Fibroblast growth factor 21 (FGF21) predicts severity of illness, clinical stability and mortality in community-acquired pneumonia. Validation is needed to confirm the application of FGF21 in clinical practice.
Community-acquired pneumonia (CAP) remains a major cause of morbidity and mortality worldwide . Despite advances in antibiotic treatment and medical care, the mortality of CAP is still high in hospitalised patients, especially in those with severe illness. Appropriate initial severity assessment is a crucial step in pneumonia management, since it has been demonstrated that an early recognition of severe CAP patients improves their clinical outcomes. Several tools have been developed to evaluate disease severity, in particular focusing on predicting hospital admission and mortality. However, recent studies have showed that most of these scores are not used routinely in clinical practice and may be inadequate tools to guide appropriate antibiotic treatment.
Biomarkers are biological markers that can be measured accurately and reproducibly from patients' samples. In pneumonia, several studies have evaluated the role of biomarkers in different important clinical areas, such as diagnosis of pneumonia, aetiology, risk stratification and triage decision, severity of illness and initiation/duration/discontinuation of antibiotic therapy. Most of these studies focused on inflammatory markers that reflect the interaction between the micro-organism and the host, which is crucial in CAP prognosis and severity of disease. The two most common inflammatory biomarkers are C-reactive protein (CRP) and procalcitonin (PCT). However, other biomarkers with less available evidence have been tested for a wide range of clinical outcomes, and include sTREM (soluble triggering receptor expressed on myeloid cells), pro-adrenomedullin, pro-atrial natriuretic peptide, pro-vasopressin , surfactant protein-D, human cartilage glycoprotein YKL-40 and chemokine ligand 18, endocan, barrier-stabilising angiopoietins 1 and 2, or markers of neutrophil extracellular traps. summarises the most common biomarkers evaluated and their potential role in assessing different clinical outcomes in patients with CAP.
Inflammatory biomarkers and their relationship with community-acquired pneumonia outcomes most studied in the past 10 years. sTREM: soluble triggering receptor expressed on myeloid cells; CRP: C-reactive protein; PCT: procalcitonin; Ang: barrier-stabilising angiopoietin; pro-ADM: pro-adrenomedullin; pro-ANP: pro-atrial natriuretic peptide; pro-VNP: pro-vasopressin; SP-D: surfactant protein-D; YKL-40: human cartilage glycoprotein YKL-40; CCL18: chemokine ligand 18; NET: neutrophil extracellular trap.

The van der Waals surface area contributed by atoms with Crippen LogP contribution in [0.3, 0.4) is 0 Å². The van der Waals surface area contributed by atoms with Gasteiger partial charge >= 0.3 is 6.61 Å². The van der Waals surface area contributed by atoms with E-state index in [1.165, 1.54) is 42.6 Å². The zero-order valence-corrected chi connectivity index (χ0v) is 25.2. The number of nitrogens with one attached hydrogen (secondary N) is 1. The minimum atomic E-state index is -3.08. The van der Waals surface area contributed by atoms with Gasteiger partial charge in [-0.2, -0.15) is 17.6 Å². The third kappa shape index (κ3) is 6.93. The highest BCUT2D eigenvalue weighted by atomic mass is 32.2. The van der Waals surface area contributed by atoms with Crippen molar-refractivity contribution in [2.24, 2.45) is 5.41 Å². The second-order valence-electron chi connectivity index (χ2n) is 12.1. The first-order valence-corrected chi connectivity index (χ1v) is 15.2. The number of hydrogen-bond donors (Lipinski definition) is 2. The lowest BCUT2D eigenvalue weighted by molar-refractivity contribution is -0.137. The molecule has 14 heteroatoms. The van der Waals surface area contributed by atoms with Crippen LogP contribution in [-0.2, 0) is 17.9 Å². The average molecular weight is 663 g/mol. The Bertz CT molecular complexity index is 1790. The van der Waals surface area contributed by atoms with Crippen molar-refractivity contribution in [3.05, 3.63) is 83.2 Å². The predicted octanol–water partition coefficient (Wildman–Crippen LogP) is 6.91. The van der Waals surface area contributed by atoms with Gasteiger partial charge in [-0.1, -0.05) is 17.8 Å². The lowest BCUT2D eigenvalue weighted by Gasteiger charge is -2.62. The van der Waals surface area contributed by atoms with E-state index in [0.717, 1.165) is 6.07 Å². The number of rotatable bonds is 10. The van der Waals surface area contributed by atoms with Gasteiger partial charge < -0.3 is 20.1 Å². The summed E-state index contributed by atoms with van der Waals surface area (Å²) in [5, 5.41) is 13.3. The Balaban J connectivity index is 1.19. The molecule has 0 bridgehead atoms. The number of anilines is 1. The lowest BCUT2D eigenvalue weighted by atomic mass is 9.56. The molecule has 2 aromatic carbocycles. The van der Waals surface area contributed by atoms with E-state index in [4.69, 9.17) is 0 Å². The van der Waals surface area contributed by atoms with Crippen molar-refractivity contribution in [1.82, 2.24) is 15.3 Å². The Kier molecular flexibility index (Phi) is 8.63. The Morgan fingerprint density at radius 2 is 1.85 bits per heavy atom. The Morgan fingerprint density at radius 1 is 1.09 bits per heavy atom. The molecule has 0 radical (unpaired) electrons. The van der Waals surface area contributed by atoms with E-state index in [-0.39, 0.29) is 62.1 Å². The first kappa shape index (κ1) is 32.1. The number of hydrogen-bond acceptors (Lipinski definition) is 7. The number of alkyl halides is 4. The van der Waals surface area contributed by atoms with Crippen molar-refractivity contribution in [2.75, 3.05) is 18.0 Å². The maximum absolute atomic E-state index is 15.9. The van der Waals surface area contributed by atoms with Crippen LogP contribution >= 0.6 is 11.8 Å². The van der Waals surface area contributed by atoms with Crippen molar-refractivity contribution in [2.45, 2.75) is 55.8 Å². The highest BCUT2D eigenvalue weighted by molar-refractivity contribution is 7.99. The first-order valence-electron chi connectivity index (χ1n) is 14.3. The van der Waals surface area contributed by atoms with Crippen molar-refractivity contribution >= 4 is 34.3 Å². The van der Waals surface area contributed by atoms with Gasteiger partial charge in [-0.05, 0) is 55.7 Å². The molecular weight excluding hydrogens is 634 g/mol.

In this issue of European Respiratory Journal, Ebrahimi et al. studied the prognostic value in CAP patients of fibroblast growth factor 21 (FGF21), a peptide hormone that has been shown to act as a metabolite regulator of glucose homeostasis, ketogenesis, insulin sensitivity and lipid metabolism . Several organs synthesise FGF21, including the liver, brown adipose tissue, inguinal white adipose tissue, gonadal white adipose tissue, muscle, pancreas and heart. Therefore, it can act on multiple target tissues in either a paracrine or an endocrine fashion. It is postulated that FGF21 may play an important role in the immunoregulation of pro- and anti-inflammatory mediators in systemic inflammatory states such as pneumonia. Using samples and clinical data of two previous well-defined cohorts of hospitalised CAP patients, the authors found that FGF21 levels at admission were related to disease severity and identify patients at risk of 30-day all-cause mortality with superior discriminate power compared to than routine markers such as CRP, PCT or white cell count. The prognostic performance of FGF21 for the prediction of 30-day mortality was better than commonly used clinical scores such as CURB-65 and comparable to the Pneumonia Severity Index (PSI). In addition, adjunct treatment with corticosteroids, which potentially improved clinical outcomes in these patients , led to decreasing FGF21 levels, which is related to clinical stability. These findings are novel and suggest that the determination of FGF21 on admission and during hospitalisation might provide information regarding the severity of CAP, time to clinical stability and risk of short-term mortality.
However, it is important to remark that the use of FGF21 as a CAP biomarker in clinical practice is still undermined by many uncertainties and questions. First, it is unclear the equipment that would be needed and the cost related to measure FGF21. This may bring difficulties with implementation in a “real world scenario” compared to the easily accessible and cost-effective. Second, the identification of clinically relevant cut-off values is critical in the interpretation and adoption of this new biomarker. Third, as seen with corticosteroids, comorbid conditions or other concomitant treatments may potentially affect FGF21 levels. And finally, validation studies are needed in order to prove that FGF21 is here to compete against other biomarkers, before final adoption in clinical practice.
In summary, FGF21 is a novel biomarker tested to predict CAP severity. However, time and new evidence will tell whether FGF21 will become a biomarker that will assist clinicians in decision-making regarding care for patients with CAP, and to help improve patients' clinical outcomes. It is encouraging to see a growing trend in identifying new molecules and novel biomarkers for a neglected disease that affects millions of patients around the world .